Diana Morgan has focused her career as a philologist (one who engages in the study of literary text and written records), on the Amazons, the legendary warrior women of ancient Greece—and with good reason. They’re rooted in her own family history. Before disappearing without a trace, Diana’s grandmother used to regale her with stories about the lost tribe of warrior women.
There’s nothing more peaceful than a 3 A.M. jog on an ocean boardwalk with waves lapping in the distance and no one around—or is there? In Runner, the debut novel in Patrick Lee’s new thriller series, retired special forces op Sam Dryden finds he’s not jogging alone but running for his life, along with a young stranger—an 11-year-old girl who’s fleeing from some smart, devious pursuers . . .
BookPage Fiction Top Pick, March 2014
Alice Hoffman’s latest novel has the word “extraordinary” in the title for good reason: The best-selling author of The Dovekeepers has served up another historical novel that will dazzle readers until the last page.
The term “Middle Ages” contains a prejudice: that the era was merely an unremarkable void straddling antiquity and modernity. Recent scholarship has eroded this perception. The era produced Dante, Chaucer and Boccaccio as well as significant leaps in mathematics and even algorithms and cryptography. It was, moreover, a time when the lust for life was great and the powerful had lust aplenty. Bruce Holsinger’s captivating historical novel A Burnable Book is testimony to this more accurate view of a fascinating period.
William Shaw, an award-winning pop-culture journalist, does a standout job with his debut novel, She’s Leaving Home. This British crime thriller has a compelling whodunit plot staged in ’60s London, rampant with racism, sexism and an ever-growing counterculture of groupies clinging to the belief that love is all you need.
As World War II is to the United States, a conflict endlessly memorialized, representing the nation's crowning achievement before its inevitable decline, so World War I is to Great Britain. Little surprise, then, that on the latter war's centennial, another novel that centers on it should appear: Wake, by British author Anna Hope. As the homonym title suggests, however, Wake is less about the war than its aftermath. It's also less about men than women.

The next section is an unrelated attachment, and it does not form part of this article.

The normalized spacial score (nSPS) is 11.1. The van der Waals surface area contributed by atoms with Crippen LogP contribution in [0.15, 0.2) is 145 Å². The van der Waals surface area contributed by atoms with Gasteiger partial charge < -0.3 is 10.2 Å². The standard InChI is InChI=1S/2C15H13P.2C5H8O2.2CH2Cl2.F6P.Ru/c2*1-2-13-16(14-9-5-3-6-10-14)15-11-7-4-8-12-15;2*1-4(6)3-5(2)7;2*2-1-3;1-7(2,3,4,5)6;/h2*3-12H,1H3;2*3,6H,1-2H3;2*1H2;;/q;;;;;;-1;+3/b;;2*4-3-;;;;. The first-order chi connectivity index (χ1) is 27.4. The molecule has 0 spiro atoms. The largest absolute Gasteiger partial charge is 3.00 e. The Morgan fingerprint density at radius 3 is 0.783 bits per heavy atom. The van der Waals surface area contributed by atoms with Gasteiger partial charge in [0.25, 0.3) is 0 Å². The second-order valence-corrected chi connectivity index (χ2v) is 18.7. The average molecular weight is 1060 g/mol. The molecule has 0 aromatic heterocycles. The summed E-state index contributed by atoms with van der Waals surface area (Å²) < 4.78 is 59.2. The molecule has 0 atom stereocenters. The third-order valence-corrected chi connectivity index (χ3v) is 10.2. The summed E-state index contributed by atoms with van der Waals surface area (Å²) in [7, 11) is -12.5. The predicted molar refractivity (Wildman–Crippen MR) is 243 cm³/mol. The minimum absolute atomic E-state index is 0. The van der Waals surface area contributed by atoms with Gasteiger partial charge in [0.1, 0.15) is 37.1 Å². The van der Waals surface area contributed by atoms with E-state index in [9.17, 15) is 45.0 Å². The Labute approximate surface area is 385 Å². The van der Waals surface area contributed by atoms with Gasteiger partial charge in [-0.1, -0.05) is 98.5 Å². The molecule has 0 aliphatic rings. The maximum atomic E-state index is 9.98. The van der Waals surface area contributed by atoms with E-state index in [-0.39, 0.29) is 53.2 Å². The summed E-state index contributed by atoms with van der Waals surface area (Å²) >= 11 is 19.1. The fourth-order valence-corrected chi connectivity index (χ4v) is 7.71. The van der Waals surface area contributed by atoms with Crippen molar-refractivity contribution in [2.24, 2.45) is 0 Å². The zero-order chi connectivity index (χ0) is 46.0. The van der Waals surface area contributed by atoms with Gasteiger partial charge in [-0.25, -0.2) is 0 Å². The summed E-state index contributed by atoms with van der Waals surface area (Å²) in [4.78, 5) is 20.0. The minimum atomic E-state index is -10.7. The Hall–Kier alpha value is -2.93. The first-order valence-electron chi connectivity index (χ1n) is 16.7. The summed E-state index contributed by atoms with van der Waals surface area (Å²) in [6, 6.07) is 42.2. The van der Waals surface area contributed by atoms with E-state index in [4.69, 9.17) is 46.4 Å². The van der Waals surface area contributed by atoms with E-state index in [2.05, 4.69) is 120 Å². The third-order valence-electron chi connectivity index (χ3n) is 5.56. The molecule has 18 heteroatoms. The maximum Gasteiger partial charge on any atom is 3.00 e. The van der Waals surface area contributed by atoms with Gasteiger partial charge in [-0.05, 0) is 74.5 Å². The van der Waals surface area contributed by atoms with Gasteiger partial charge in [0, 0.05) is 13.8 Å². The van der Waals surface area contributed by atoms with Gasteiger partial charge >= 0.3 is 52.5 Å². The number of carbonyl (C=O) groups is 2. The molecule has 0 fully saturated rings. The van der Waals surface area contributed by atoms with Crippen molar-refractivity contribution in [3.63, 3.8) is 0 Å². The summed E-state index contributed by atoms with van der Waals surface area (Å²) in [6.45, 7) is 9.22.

A middle-aged and miserable American woman reaches the end of her mental rope and absconds to some foreign or underdeveloped place to find herself—and possibly a mate. This new genre encompasses the wildly popular if dissimilar Eat, Pray, Love and Wild. Add to these a novel, A Well-Tempered Heart by Jan-Philipp Sendker, where the unlikely foreign setting is Myanmar, aka Burma.
Maya Banks is a powerhouse contemporary romance and erotica writer whose Breathless Trilogy sprinted to the top of several bestseller lists. Because Banks is renown for her explicitly steamy love scenes and suspenseful storytelling, the launch of a new series is a highly anticipated event. Her latest novel, Letting Go—the first in her new Surrender Trilogy—definitely delivers the heat. (In fact, be advised that it contains graphic erotic content à la Fifty Shades of Grey.)
Who knew that in 2014, with the book world awash in knit-and-craft cozies, Scandinavian noir and genre detectives competing with hot new sleuths of every description, there’d be room for a couple of fresh, intriguing characters, or a series with both dark local realism and laugh-out-loud moments? It’s all here, in M.R.C. Kasasian’s immensely pleasurable debut mystery, The Mangle Street Murders.
Absence may make the heart grow fonder, but it can also make the mind grow suspicious. That’s what happens in Laura Lippman’s insightful new mystery, After I’m Gone, when the wealthy, charming Felix Brewer chooses to escape his shady past by simply disappearing. While Felix makes a clean getaway, it’s not so easy for his widow, daughters and mistress to pick up the pieces of the schemes and dreams he has left in his wake.